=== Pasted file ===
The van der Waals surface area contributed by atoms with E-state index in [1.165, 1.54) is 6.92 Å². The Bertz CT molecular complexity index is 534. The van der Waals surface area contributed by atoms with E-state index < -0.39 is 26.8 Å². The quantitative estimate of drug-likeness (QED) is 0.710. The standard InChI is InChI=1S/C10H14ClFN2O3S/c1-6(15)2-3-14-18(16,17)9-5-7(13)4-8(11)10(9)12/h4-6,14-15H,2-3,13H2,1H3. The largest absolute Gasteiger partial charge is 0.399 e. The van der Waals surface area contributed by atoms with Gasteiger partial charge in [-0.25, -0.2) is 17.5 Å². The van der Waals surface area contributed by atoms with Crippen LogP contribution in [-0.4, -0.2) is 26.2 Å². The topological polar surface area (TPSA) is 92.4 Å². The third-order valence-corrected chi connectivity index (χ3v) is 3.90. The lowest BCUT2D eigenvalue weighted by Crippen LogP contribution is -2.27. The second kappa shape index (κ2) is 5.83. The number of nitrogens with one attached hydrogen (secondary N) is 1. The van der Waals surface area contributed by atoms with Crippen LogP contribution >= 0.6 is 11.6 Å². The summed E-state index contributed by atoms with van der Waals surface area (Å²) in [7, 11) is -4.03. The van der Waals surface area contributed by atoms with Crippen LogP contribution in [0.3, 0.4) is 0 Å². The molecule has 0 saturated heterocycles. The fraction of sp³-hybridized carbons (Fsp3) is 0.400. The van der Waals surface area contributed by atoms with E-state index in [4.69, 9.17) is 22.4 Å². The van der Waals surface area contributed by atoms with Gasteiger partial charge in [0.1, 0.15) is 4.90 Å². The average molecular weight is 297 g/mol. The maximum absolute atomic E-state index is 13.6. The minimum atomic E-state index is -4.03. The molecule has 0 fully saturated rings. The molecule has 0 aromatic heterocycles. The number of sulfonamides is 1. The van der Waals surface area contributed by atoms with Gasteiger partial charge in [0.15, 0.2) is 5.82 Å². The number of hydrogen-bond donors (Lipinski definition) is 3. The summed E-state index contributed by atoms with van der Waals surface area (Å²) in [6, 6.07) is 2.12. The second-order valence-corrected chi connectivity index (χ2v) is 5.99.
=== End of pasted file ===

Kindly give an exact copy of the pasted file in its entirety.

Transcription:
The van der Waals surface area contributed by atoms with E-state index in [1.165, 1.54) is 6.92 Å². The Bertz CT molecular complexity index is 534. The van der Waals surface area contributed by atoms with E-state index < -0.39 is 26.8 Å². The quantitative estimate of drug-likeness (QED) is 0.710. The standard InChI is InChI=1S/C10H14ClFN2O3S/c1-6(15)2-3-14-18(16,17)9-5-7(13)4-8(11)10(9)12/h4-6,14-15H,2-3,13H2,1H3. The largest absolute Gasteiger partial charge is 0.399 e. The van der Waals surface area contributed by atoms with Gasteiger partial charge in [-0.25, -0.2) is 17.5 Å². The van der Waals surface area contributed by atoms with Crippen LogP contribution in [-0.4, -0.2) is 26.2 Å². The topological polar surface area (TPSA) is 92.4 Å². The third-order valence-corrected chi connectivity index (χ3v) is 3.90. The lowest BCUT2D eigenvalue weighted by Crippen LogP contribution is -2.27. The second kappa shape index (κ2) is 5.83. The number of nitrogens with one attached hydrogen (secondary N) is 1. The van der Waals surface area contributed by atoms with Crippen LogP contribution >= 0.6 is 11.6 Å². The summed E-state index contributed by atoms with van der Waals surface area (Å²) in [7, 11) is -4.03. The van der Waals surface area contributed by atoms with Crippen LogP contribution in [0.3, 0.4) is 0 Å². The molecule has 0 saturated heterocycles. The fraction of sp³-hybridized carbons (Fsp3) is 0.400. The van der Waals surface area contributed by atoms with E-state index in [4.69, 9.17) is 22.4 Å². The van der Waals surface area contributed by atoms with Gasteiger partial charge in [0.1, 0.15) is 4.90 Å². The average molecular weight is 297 g/mol. The maximum absolute atomic E-state index is 13.6. The minimum atomic E-state index is -4.03. The molecule has 0 fully saturated rings. The molecule has 0 aromatic heterocycles. The number of sulfonamides is 1. The van der Waals surface area contributed by atoms with Gasteiger partial charge in [0.15, 0.2) is 5.82 Å². The number of hydrogen-bond donors (Lipinski definition) is 3. The summed E-state index contributed by atoms with van der Waals surface area (Å²) in [6, 6.07) is 2.12. The second-order valence-corrected chi connectivity index (χ2v) is 5.99.